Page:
The following is an excerpt of a 1922 ad published in the New York Times about USC’s pro day:
“ … is promised to be the biggest collection of spangles, gilt, glitter, sawdust, lemonade as pink as the blush of a maid, aerialists, freaks, clowns, trained wild animals, zoological types, elephants, gymnasts, wire walkers, bee-you-ti-ful horses and bee-you-ti-full-er riders…”
OK, it was actually published about the Barnum & Bailey circus coming to town.
But I think they meant this ad for USC’s pro day.
Eighty-eight years later, while you might have trouble finding the elephants, this ad could describe the scene unfolding on campus today. On Cromwell Field, Trojan football players preparing themselves for the NFL draft will work out in front of a crowd of NFL scouts, coaches, general managers, families and friends that rivals the throng gathered at the Vatican on Easter Sunday.
Don’t believe me? Ask Rob Rang from NFLDraftScout.com, who was in attendance last year.
“It’s an absolute circus here at the USC campus, as hundreds of NFL executives, scouts, ex-Trojan players and others close to the program flood the field to get a close-up look at the school’s top talent,” he wrote.
Afterward, Rang continued his assessment.
“The USC pro day was every bit the spectacle it had been hyped,” he wrote. “The fact that the Trojans allow media, former players and family on the field to watch the workout along with scouts made the event the most heavily attended pro day of the year.”
Much of the attention that USC’s pro day received last year was warranted. There was Mark Sanchez and his top-10 draft status; Clay Matthews, who would go on to make the Pro Bowl; and Brian Cushing, who would be named the NFL’s Defensive Rookie of the Year.
The Trojans don’t have nearly as much firepower going to the pros this year, so the crowd, the act and the atmosphere might resemble a mere matinee performance. Yet, that doesn’t mean there is nobody worth watching or players who don’t need to impress.
The player who will garner the most “ooh”s and “ahh”s from the crowd, and the player who will be under the most scrutiny, will be safety Taylor Mays. The 6-foot-3, 230-pound cheetah had a largely disappointing senior year, although his showing at the NFL scouting combine proved more fruitful.
At the start of last season, Mays was touted as a first-team All-American with safety Eric Berry from Tennessee. There was even talk about him being considered a Heisman candidate. As the year wore on, Mays disappeared from the national discussion and the top 10 in obscenely early mock drafts.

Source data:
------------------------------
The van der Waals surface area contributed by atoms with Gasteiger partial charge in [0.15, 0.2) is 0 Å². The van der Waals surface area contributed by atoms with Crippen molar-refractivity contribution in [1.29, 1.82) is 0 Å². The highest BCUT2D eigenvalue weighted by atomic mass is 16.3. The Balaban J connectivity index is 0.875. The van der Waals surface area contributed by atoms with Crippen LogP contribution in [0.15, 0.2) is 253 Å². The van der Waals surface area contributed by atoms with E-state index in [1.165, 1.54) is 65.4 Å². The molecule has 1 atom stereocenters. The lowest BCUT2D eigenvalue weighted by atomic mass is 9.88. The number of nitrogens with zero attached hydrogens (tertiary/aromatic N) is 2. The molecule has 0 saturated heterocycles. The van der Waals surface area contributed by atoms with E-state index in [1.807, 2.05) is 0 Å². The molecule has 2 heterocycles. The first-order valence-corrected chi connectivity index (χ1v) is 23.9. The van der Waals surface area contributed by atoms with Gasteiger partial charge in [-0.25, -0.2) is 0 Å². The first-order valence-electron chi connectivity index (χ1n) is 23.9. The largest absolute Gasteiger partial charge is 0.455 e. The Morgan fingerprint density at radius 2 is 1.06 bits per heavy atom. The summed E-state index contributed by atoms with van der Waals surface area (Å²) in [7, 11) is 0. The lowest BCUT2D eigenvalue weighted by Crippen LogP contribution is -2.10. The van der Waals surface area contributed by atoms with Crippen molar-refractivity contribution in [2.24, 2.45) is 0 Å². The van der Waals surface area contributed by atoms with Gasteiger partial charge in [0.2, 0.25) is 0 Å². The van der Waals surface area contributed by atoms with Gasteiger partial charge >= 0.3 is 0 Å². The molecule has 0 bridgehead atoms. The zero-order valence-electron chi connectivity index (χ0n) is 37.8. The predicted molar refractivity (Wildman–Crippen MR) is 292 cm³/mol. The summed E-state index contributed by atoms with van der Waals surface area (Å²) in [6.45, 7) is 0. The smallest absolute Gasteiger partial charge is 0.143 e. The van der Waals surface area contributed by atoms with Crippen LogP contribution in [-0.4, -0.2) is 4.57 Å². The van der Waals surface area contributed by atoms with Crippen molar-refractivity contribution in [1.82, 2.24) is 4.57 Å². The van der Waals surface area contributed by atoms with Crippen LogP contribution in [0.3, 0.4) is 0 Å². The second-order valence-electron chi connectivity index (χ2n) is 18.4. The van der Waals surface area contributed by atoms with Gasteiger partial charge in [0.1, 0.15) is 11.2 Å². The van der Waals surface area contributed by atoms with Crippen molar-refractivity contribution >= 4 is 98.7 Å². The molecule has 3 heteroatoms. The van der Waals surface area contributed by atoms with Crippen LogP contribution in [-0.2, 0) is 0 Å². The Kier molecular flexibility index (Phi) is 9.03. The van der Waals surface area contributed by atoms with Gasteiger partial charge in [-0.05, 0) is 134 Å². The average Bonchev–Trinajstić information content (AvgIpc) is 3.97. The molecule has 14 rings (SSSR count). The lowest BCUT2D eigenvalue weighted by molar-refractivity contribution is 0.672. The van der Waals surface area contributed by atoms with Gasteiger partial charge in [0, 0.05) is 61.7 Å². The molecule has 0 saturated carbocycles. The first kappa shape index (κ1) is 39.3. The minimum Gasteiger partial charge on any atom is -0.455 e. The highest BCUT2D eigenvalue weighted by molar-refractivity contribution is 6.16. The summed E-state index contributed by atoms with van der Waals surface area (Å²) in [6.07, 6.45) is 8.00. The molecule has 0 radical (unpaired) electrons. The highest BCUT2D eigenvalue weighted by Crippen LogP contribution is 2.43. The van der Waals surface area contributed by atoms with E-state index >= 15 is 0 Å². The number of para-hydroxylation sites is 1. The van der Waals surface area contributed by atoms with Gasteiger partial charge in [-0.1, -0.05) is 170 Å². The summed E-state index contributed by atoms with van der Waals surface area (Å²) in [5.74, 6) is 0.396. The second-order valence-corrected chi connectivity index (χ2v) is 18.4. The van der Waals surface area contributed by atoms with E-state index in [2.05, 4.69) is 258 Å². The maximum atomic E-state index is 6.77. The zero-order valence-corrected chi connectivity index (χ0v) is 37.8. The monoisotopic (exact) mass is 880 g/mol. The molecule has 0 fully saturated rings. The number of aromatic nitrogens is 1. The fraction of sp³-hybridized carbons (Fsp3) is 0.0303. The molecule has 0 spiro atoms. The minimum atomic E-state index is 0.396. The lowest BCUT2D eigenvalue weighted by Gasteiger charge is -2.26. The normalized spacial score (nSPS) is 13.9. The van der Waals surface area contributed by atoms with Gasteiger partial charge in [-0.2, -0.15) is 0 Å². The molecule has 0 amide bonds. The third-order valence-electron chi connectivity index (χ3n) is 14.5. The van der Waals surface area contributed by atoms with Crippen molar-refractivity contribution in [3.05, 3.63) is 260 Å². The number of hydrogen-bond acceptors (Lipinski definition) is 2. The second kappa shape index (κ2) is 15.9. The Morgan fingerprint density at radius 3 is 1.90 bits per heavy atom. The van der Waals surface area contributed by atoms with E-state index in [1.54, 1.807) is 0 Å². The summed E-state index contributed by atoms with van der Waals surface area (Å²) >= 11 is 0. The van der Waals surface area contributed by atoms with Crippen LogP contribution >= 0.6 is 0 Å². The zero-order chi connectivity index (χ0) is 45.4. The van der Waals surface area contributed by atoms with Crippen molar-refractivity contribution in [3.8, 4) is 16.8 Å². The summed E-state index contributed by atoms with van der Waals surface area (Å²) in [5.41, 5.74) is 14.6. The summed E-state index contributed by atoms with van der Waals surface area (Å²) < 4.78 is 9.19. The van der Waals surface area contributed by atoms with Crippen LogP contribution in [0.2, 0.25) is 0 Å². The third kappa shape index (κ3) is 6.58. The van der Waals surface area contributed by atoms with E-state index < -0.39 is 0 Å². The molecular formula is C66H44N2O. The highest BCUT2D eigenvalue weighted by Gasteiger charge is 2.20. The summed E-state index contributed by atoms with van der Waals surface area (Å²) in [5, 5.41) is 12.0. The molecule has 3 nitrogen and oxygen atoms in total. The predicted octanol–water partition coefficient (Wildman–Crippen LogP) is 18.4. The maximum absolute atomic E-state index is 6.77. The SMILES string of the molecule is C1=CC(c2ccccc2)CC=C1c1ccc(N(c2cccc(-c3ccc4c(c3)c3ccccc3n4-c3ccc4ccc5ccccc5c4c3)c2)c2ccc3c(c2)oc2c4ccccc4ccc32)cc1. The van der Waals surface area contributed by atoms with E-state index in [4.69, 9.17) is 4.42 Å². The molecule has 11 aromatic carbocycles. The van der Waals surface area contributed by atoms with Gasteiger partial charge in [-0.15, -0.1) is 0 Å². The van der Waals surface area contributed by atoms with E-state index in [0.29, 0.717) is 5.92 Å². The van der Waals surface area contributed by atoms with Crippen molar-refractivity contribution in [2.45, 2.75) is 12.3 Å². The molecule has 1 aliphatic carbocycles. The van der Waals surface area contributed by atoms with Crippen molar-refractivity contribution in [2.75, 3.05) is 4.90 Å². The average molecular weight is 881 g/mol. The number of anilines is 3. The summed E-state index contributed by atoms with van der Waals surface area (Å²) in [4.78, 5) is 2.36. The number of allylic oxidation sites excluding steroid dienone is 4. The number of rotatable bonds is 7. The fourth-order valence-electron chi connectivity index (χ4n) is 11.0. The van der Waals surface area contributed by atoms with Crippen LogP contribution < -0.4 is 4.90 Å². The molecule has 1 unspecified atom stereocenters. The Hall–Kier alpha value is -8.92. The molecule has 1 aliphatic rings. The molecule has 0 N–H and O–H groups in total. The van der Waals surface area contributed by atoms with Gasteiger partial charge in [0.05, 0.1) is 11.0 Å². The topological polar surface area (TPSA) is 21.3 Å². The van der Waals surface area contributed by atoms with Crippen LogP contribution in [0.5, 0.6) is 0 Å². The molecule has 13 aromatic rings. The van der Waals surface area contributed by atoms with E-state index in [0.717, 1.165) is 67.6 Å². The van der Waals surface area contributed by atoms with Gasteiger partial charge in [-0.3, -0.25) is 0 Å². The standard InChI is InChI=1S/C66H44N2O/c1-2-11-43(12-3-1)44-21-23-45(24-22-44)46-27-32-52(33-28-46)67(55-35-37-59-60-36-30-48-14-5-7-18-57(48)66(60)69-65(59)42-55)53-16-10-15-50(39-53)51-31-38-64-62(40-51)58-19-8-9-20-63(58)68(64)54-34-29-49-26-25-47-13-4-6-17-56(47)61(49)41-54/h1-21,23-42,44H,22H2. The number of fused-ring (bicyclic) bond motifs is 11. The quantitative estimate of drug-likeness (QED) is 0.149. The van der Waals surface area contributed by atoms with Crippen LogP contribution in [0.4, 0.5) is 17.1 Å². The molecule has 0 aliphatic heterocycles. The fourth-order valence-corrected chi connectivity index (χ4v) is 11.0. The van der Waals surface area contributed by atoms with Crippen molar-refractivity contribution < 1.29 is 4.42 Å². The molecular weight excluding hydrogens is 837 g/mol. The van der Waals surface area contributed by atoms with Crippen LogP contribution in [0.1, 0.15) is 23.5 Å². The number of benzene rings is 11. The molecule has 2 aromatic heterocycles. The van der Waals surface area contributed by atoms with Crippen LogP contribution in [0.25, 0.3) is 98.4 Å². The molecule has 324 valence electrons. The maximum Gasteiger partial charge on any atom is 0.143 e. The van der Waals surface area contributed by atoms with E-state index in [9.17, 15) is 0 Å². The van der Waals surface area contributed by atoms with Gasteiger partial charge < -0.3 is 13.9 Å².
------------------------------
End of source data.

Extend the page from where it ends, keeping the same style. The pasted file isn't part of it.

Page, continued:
Other than his much-scrutinized 40-yard-dash time, which I’ll get to in a minute, his NFL combine results arguably fell below expectation. TFYDraft.com’s Tony Pauline called Mays’ showing at the Senior Bowl and NFL combine “poor performances.” In the field drills, Pauline said Mays had trouble backpedaling and would often stop completely to change direction.
And despite his freak-of-nature athleticism, Pauline insists that “Mays is likely to go later in the draft than someone with his measurables usually would.”
Many people have Mays going in the late first or early second round in the draft next month. Pro day will give Mays a chance to show off any improvement he might have in his defensive back drills and impress the scouts and coaches in attendance.
But unfortunately, what was going to be the highlight of today will not happen. Mays said yesterday he will not run the 40-yard dash, which arguably would have been the most anticipated and noteworthy 40 yards run on campus in USC’s history.
There are two reasons for this. Firstly, nobody of Mays’ size should ever run the 40 as fast as he does. Secondly, nobody actually knows how fast he really is.
At the combine last month, Mays ran an official 40-time of 4.43, or .03 seconds behind the fastest tight end, nevermind the .15 seconds he finished behind the fastest finisher — wide receiver Jacoby Ford.
Yet, many people in attendance had Mays’ time clocked in the 4.2’s — some as low as 4.24, which would have tied with Chris Johnson’s combine record. When the NFL Network superimposed the fastest runners from all six positions onto on clip, Mays finished second, a hair behind Ford, leading many to validate their claims that Mays’ official 40-time was wrong.
With this announcement, nobody knows the next time Mays will run a clocked 40.
Without Mays running the 40, a lot of focus will be on running back Joe McKnight and receiver Damian Williams, the other two high-profile Trojans entering the draft. Both could make millions of dollars today — or lose millions of dollars, adding even more intrigue to the circus.
“Spittin’ Sports” runs Wednesdays. To comment on this article, visit dailytrojan.com or e-mail Kenny at firstname.lastname@example.org.